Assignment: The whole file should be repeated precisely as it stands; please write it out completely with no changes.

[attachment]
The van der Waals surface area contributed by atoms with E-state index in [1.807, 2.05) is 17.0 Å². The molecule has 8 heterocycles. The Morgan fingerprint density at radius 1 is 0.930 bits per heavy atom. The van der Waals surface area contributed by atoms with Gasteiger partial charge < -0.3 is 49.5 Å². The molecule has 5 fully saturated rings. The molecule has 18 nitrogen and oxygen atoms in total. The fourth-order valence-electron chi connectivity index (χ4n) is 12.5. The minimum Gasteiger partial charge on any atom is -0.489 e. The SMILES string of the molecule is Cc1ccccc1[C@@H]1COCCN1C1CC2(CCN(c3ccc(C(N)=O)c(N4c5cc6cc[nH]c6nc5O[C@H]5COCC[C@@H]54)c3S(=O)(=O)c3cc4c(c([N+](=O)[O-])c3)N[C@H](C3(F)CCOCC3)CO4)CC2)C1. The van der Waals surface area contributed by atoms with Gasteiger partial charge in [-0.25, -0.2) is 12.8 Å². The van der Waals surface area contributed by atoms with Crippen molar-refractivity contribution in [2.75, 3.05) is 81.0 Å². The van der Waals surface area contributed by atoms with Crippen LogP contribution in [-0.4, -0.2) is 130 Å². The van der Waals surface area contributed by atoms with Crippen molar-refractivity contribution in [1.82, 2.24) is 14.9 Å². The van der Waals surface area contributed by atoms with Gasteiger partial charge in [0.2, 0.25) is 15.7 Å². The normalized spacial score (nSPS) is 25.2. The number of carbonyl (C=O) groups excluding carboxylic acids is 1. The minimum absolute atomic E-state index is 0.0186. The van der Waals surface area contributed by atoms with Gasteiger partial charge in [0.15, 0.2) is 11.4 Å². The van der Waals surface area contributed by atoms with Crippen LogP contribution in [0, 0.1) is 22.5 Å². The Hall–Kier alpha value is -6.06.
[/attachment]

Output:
The van der Waals surface area contributed by atoms with E-state index in [1.807, 2.05) is 17.0 Å². The molecule has 8 heterocycles. The Morgan fingerprint density at radius 1 is 0.930 bits per heavy atom. The van der Waals surface area contributed by atoms with Gasteiger partial charge < -0.3 is 49.5 Å². The molecule has 5 fully saturated rings. The molecule has 18 nitrogen and oxygen atoms in total. The fourth-order valence-electron chi connectivity index (χ4n) is 12.5. The minimum Gasteiger partial charge on any atom is -0.489 e. The SMILES string of the molecule is Cc1ccccc1[C@@H]1COCCN1C1CC2(CCN(c3ccc(C(N)=O)c(N4c5cc6cc[nH]c6nc5O[C@H]5COCC[C@@H]54)c3S(=O)(=O)c3cc4c(c([N+](=O)[O-])c3)N[C@H](C3(F)CCOCC3)CO4)CC2)C1. The van der Waals surface area contributed by atoms with Gasteiger partial charge in [-0.25, -0.2) is 12.8 Å². The van der Waals surface area contributed by atoms with Crippen molar-refractivity contribution in [2.75, 3.05) is 81.0 Å². The van der Waals surface area contributed by atoms with Crippen LogP contribution in [-0.4, -0.2) is 130 Å². The van der Waals surface area contributed by atoms with Crippen molar-refractivity contribution in [1.82, 2.24) is 14.9 Å². The van der Waals surface area contributed by atoms with Gasteiger partial charge in [0.2, 0.25) is 15.7 Å². The normalized spacial score (nSPS) is 25.2. The number of carbonyl (C=O) groups excluding carboxylic acids is 1. The minimum absolute atomic E-state index is 0.0186. The van der Waals surface area contributed by atoms with Gasteiger partial charge in [0.15, 0.2) is 11.4 Å². The van der Waals surface area contributed by atoms with Crippen LogP contribution in [0, 0.1) is 22.5 Å². The Hall–Kier alpha value is -6.06.